This guide is intended for MCLA students who are conducting United States history research. Below is an overview of how this guide is set up and what kinds of information the different resources contain. Depending upon what kind of research you are doing you may want to focus on some resources more than others.
Use the blue tabs on the left to navigate through the different research areas and topics available in this guide. When you click on a tab, you will notice that the different sections of the page will appear nested under it in grey. You can either click on these to jump to a specific part of the page, or simply scroll down to look at all of the available resources.
If you have any questions please don't hesitate to get in touch with me.
You'll notice that this guide is organized by time period from the pre-columbian period to the cold war era. The resources on those pages are specific to those time periods. However, many of the library's resources are appropriate to any United States history time period. These links are gathered on the general resources page.
Databases - Here you will find a list of recommended databases for doing history research. JSTOR, Google Scholar, and Academic Search Premier are some of the best places to start. You may also want to get an ecard from the Boston Public Library so you can access their electronic resources as well.
Books - Books are a great way to do historical research. Since most of these books are heavily researched, you can get an in-depth account of a topic in one place. In addition, the references can help you to find specific research on your topic. If you want to broaden your search beyond the MCLA collection, I recommend WorldCat, which will search hundreds of libraries across the country and offer you the chance to request a title on interlibrary loan.
Websites - Primary resources are an important part of history research and luckily, there are many digital U.S. history primary resources available on the internet. In addition to primary resources, there are some secondary resources listed that provide good research information.
Most pages in the guide feature a link to "background information." You may be asking yourself why you'd take the time to look through some background information that you aren't going to cite in your paper. Here's why - if you take 15-20 minutes to do some background research before you start looking for your sources, you'll be able to find things faster and more efficiently. How? By reading a broad overview of your topic before you start, you pick up on keywords, names, and ideas that you are going to see in your scholarly research. By taking some time to read about it in a more simplified and broad manner than most research articles are, you can quickly pick up on what it important to your topic and help narrow or broaden your research question.
While you are reading through the background jot down ideas of keywords to search for in the databases, as well as key names, places, etc. on a text document on your computer so you can refer to it later.
Gale U.S. History in Context is featured on most of the pages in this guide. That's because this resource can give you a look at the many different kinds of resources on that time period of U.S. History. As you can see from the screenshot below, the pages give you an overview of the time period and a number of different resources from academic journals to primary resources to biographies and more.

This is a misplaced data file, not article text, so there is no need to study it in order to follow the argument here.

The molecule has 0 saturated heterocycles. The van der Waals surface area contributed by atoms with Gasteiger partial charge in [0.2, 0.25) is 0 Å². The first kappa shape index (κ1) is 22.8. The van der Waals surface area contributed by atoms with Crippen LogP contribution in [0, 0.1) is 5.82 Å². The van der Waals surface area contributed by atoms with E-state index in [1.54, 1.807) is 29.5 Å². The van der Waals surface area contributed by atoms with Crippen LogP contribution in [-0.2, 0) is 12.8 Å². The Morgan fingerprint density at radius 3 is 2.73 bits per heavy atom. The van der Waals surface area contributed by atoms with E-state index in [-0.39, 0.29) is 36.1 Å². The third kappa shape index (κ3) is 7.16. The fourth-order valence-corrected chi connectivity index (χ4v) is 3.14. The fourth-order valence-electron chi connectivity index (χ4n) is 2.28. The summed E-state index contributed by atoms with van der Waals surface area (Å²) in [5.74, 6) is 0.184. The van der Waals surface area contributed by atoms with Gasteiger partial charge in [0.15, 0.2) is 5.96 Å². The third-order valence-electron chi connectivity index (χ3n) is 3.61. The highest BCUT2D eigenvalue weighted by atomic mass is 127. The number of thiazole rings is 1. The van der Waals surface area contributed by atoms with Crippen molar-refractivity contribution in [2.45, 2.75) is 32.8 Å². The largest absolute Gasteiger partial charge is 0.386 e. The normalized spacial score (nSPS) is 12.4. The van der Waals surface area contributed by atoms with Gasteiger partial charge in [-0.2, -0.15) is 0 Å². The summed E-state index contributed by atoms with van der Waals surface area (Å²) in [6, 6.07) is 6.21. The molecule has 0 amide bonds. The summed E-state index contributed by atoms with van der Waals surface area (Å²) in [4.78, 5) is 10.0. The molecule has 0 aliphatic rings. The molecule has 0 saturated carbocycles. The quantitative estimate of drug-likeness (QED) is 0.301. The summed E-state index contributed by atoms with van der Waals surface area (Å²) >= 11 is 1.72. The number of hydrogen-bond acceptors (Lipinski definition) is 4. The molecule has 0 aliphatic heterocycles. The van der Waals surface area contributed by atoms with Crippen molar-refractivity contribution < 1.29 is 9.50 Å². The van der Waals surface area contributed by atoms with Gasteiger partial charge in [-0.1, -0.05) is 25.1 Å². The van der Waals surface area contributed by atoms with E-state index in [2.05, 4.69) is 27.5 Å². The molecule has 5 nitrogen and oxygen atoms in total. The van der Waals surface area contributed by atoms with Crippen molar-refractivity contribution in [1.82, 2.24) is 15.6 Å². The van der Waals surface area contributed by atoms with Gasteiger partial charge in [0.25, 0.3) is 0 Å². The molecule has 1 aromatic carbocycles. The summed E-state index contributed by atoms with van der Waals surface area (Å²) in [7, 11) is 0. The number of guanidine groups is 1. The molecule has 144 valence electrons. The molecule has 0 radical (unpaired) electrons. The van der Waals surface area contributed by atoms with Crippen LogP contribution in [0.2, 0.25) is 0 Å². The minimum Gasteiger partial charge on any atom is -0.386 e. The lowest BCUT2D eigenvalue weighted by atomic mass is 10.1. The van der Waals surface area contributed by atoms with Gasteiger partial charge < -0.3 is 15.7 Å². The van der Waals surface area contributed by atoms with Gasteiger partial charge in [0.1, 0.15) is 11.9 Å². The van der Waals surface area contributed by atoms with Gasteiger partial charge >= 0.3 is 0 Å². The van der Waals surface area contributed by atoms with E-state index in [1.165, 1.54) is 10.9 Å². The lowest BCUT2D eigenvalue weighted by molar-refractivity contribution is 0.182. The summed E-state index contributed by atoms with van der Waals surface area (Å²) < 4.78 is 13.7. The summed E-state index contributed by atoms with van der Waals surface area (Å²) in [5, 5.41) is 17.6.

These pages can be great to get ideas on what aspect of the time period you want to research, see many primary documents from that time period, and start gathering research.
Don't feel you need to stay on the page that is featured. Use the search box found on every page of the database to find something more specific to your topic.
As I stated above, books are a great way to do historical research. Since most of these books are heavily researched, you can get an in-depth account of a topic in one place. In addition, the references can help you to find specific research on your topic.
On each page I have listed a few books that pertain to that time period as well as a link to the library catalog to see more books on that topic. Look for the table of contents for each book to see which sections pertain most closely to your research area.
Not only are they great research resources in their own right, but the bibliographies are treasure troves of citations to look at for further research. Remember, you can use interlibrary loan to borrow resources that the MCLA library doesn't have.
Most pages in this guide contain a documentary film from Films on Demand that gives an overview of that time period. Films can be a great resource for research. Like when you read a book and jump around from chapter to chapter, Films on Demand allows you to jump from segment to segment of a video so you can focus on what is important to you. Although I have given particular videos on each page, you can search Films on Demand for other topics.
When searching Films on Demand, use a broad search. It does not get as specific as article databases, so a broad search will bring you more results.
Just like on the general resources page, each time period page contains a list of websites which includes digital primary resources and secondary resources. These websites are chosen for their content and usefulness and have been vetted by the librarians, but as always, use your judgment when looking at websites for research purposes and review how to evaluate sources if you are questioning the source or content.